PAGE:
08172017Headline:

Helping or hovering? When ‘helicopter parenting’ backfires

“Parents have become constantly more involved in their children’s lives than they were a decade or two ago,” says Nelson, a professor of sociology at Middlebury College, a top liberal arts college in Vermont.

There was a push, especially among educated working professionals, to provide youngsters with every opportunity to succeed, from homework tutors and lacrosse camps at age 8 to college application essay assistance at age 18, the experts say. Parents became fierce advocates for their children, intervening with teachers, coaches — even employers.

The problem with all that help, says Segrin, is that when it’s overdone, it keeps children from developing their own age-appropriate strengths and skills.

“When we do not give the child the freedom to try on his or her own and maybe fail on his own, he doesn’t develop the competency that children who fail learn,” he says.

Segrin’s latest papers relied on interviews with more than 1,000 college-age students and their parents from across the nation. They found that many of the young adult kids are in touch with their parents constantly, with nearly a quarter communicating by text, phone or other means several times every day and another 22 percent reaching out once a day.

“There’s this endless contact with parents,” says Segrin, who doesn’t have children. “I don’t think it’s just calling to socialize. A lot of it is, ‘How do I?’ ‘Will you?’ ‘Can you?’ They are still quite reliant on their parents.”

The studies showed that parents who felt more anxiety about their children and more regret about their own missed goals led to greater overparenting. At the same time, they found that kids who were overparented were more likely be anxious and narcissistic and to lack coping skills.

That makes sense to Elizabeth May, 22, a recent University of Arizona graduate who participated in Segrin’s research with her mom, Suzanne May, 55. She says her parents were not the helicopter type, but she knows of plenty who were.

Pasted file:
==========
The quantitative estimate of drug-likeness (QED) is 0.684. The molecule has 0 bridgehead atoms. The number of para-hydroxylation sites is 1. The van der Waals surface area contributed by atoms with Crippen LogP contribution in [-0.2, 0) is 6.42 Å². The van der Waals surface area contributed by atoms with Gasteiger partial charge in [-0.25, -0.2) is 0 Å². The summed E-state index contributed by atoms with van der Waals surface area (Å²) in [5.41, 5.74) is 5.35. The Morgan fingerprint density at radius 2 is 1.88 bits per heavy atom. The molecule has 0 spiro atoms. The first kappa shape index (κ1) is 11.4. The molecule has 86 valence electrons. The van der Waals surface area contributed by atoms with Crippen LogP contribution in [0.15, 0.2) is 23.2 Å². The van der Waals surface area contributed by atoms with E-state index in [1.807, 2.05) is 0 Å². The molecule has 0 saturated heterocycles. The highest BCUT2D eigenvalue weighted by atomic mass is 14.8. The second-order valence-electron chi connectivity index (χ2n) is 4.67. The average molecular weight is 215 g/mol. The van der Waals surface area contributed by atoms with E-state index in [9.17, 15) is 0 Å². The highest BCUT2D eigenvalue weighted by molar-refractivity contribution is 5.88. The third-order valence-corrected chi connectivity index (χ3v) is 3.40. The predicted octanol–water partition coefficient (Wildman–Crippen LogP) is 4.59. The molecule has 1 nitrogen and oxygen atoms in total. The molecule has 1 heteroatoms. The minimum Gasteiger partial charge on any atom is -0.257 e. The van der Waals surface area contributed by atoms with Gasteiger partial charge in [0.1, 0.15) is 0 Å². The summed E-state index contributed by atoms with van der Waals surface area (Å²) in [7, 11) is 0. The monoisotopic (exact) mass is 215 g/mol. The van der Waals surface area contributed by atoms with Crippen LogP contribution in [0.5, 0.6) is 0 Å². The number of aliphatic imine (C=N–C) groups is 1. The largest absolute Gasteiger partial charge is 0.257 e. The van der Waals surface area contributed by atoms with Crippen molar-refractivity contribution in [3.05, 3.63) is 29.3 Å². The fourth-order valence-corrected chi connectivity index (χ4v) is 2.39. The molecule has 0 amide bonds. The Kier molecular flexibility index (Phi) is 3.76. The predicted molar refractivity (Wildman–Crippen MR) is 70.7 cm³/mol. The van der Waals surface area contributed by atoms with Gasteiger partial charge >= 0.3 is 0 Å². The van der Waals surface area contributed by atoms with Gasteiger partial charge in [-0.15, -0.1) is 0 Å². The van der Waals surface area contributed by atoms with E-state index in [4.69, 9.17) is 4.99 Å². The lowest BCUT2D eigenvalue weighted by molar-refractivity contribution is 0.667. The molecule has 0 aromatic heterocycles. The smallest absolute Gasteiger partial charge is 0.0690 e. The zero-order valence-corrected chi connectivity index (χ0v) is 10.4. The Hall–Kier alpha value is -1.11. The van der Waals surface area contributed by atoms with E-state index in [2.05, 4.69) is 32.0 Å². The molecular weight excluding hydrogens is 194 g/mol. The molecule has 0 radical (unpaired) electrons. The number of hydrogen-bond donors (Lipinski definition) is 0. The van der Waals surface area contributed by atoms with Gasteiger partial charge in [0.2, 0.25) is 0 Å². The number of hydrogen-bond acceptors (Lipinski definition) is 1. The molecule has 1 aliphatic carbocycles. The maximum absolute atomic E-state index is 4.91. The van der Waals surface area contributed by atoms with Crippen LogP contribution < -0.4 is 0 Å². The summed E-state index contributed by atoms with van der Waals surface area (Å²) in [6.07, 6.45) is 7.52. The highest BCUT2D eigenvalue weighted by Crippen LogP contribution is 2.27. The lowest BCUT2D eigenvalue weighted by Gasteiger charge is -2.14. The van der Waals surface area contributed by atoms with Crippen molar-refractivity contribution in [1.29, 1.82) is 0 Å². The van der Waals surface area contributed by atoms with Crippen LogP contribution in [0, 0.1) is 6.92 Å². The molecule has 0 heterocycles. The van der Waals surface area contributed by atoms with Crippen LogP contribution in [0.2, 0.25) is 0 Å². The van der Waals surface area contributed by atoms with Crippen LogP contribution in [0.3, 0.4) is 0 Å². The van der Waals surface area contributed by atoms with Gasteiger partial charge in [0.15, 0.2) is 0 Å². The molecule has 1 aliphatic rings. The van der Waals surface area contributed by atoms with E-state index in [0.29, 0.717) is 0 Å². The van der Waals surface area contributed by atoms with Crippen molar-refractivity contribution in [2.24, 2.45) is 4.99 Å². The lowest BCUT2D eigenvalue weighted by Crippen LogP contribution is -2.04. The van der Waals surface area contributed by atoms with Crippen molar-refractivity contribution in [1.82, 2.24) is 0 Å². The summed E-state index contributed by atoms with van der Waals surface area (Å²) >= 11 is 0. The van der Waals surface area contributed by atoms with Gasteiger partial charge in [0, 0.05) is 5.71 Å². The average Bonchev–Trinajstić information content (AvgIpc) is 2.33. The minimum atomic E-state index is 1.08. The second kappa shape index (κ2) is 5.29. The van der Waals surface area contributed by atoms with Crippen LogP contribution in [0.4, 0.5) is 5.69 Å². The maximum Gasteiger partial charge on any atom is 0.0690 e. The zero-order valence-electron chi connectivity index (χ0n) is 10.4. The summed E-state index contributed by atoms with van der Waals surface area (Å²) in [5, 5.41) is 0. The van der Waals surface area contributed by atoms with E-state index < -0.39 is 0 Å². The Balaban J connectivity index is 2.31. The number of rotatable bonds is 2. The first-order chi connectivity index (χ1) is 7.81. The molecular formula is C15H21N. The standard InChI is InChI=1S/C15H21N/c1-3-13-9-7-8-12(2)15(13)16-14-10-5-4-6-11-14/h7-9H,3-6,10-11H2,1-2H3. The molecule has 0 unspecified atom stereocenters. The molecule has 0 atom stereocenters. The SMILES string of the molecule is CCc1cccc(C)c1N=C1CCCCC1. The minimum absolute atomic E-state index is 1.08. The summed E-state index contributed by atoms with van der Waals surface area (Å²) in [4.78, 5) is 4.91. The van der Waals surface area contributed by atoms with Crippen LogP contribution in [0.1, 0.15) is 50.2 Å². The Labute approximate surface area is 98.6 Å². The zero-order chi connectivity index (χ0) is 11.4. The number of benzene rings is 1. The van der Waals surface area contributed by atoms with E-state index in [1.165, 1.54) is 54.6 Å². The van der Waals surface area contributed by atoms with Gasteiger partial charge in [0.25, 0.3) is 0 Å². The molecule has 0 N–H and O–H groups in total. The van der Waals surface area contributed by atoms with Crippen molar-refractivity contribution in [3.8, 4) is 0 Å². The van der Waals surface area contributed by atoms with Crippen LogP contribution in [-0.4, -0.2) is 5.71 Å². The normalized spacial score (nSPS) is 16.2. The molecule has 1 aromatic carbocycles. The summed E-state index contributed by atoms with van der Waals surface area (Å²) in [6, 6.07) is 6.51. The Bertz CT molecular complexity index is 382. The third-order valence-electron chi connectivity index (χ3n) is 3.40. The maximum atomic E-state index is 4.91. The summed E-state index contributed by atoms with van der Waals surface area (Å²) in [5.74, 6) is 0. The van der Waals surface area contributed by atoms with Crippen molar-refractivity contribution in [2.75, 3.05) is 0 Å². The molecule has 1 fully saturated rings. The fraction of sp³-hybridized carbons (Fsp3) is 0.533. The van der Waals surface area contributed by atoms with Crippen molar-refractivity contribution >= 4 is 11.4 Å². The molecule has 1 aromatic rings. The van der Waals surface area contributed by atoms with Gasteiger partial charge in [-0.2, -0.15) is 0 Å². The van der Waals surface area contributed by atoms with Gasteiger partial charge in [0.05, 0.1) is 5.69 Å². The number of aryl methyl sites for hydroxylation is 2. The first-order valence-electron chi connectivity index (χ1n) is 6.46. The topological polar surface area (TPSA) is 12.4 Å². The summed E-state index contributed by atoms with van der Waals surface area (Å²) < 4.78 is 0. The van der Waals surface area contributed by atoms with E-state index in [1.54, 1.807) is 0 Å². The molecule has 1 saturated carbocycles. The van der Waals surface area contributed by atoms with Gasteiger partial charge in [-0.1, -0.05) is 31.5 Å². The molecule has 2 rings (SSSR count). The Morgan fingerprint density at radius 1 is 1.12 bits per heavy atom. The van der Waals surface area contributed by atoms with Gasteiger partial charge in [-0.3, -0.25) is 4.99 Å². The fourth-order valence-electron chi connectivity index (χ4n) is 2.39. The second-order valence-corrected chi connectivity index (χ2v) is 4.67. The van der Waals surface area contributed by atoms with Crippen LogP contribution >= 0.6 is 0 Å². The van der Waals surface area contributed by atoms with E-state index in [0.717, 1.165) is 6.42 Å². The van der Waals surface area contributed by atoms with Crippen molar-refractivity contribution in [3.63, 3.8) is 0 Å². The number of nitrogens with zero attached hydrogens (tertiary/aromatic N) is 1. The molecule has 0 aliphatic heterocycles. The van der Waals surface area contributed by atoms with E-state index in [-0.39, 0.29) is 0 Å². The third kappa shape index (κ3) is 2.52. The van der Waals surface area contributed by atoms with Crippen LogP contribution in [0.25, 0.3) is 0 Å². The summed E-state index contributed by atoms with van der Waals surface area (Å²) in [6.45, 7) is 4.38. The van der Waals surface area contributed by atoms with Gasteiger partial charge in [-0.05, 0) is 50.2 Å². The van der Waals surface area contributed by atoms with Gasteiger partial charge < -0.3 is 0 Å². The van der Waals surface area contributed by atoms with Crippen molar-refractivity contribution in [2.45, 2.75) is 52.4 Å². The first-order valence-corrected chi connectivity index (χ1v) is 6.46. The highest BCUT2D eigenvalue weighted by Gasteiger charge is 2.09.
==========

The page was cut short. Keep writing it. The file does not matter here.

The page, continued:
In one instance, the house where May lived with roommates was broken into and things were stolen. May called the landlord to ask that an alarm system be installed, but before she could finish the negotiations, her roommate’s mother rushed in and demanded action.

“I felt like it kind of undermined my communication with our landlord,” she says. “I feel like we could have gotten it done ourselves.”

Separating harmful overparenting from appropriate parenting isn’t easy.

“There’s no sure 100-percent fault-free parenting guidebook,” observes Suzanne May.

In this culture, helicopter parenting is almost contagious, observes Nelson, the Middlebury College professor, with parents vying with each other to prove how engaged and attentive they are.

It would be better, suggests Segrin, for parents to put that energy into helping children — especially late adolescents and young adults — learn to handle problems and setbacks on their own

That can be challenging because different kids can handle responsibility at different ages, experts say. But it starts with parents actively choosing to let children experience the consequences of their actions instead of rushing to intervene. Suzanne May, an elementary school teacher who left the workforce while she raised her three kids, recalls a time when one child forgot crucial homework and called to ask May to bring it to school.

“I told her, ‘No, it’s your responsibility. I’m not at your disposal to say, ‘Hey, Mom, I forgot this,’” May says. That was a hard stance at the time, but her daughter learned that she needed to remember her work.

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